Location: Westland, Michigan, United States

Graduate of Walsh Institute Of Accountancy (Now Walsh College) Michigan in 1959. Retired in 1987, but still active in the profession **World War II Veteran (Pacific) **PHONE 734-261-1979 **E-MAIL **(Domain Name CPASENSE Registered) **Mentioned in the Journal of Accountancy, SmartPros, Tax Prof Blog, CPA2BIZ, CPA Journal, AccountingWEB, CPATrendlines & More **Search Accounting Blogs: (Includes cpasense)**TOPICS - FINANCE - FEDERAL & MICHIGAN TAXES ** Making Sense Of Your Finance & Taxes

Thursday, January 26, 2006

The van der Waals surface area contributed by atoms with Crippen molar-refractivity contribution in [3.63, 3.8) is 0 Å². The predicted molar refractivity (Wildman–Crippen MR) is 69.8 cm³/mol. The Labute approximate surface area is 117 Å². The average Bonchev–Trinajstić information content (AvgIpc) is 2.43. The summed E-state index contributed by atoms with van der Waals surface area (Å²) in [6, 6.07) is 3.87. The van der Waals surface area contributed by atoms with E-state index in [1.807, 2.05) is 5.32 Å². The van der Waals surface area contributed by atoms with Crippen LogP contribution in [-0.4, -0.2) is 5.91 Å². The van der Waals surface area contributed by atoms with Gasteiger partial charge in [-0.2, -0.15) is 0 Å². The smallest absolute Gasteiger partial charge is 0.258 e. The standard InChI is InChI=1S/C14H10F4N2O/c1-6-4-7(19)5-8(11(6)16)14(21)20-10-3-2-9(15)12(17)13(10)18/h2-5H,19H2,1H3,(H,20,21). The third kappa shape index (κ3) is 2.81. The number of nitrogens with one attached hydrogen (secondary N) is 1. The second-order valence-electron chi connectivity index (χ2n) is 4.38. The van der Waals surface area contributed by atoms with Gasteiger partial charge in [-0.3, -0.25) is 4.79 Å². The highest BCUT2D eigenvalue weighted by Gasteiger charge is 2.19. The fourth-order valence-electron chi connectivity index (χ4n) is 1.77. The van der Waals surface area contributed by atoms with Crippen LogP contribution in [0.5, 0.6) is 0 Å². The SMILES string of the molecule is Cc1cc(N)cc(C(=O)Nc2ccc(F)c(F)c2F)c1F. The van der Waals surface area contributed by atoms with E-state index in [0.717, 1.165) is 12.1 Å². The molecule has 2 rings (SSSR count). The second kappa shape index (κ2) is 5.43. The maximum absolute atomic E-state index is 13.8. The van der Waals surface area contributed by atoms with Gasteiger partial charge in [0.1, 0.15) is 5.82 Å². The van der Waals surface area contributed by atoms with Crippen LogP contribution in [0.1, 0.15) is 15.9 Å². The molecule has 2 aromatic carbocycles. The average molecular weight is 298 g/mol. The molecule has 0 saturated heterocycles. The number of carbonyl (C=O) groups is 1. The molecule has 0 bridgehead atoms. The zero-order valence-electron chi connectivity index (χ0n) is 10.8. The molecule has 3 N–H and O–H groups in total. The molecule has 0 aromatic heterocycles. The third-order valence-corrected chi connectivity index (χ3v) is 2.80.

Medical Expenses Of Dependents

You can generally deduct medical and dental bills for yourself, your spouse, all dependents you claim on your return, your child whom you do not claim as a dependent as a result of divorce or separation, and any person you could have claimed as a dependent on your return except that the person received $3,200 or more of gross income or filed a joint return. The last one could result in a big deduction. For example, you provided over half of your father's support but can't claim him as a dependent because he received wages of $3,200 in 2005. You can claim any medical and dental expenses you paid for him in 2005.

A/N Group, Inc.


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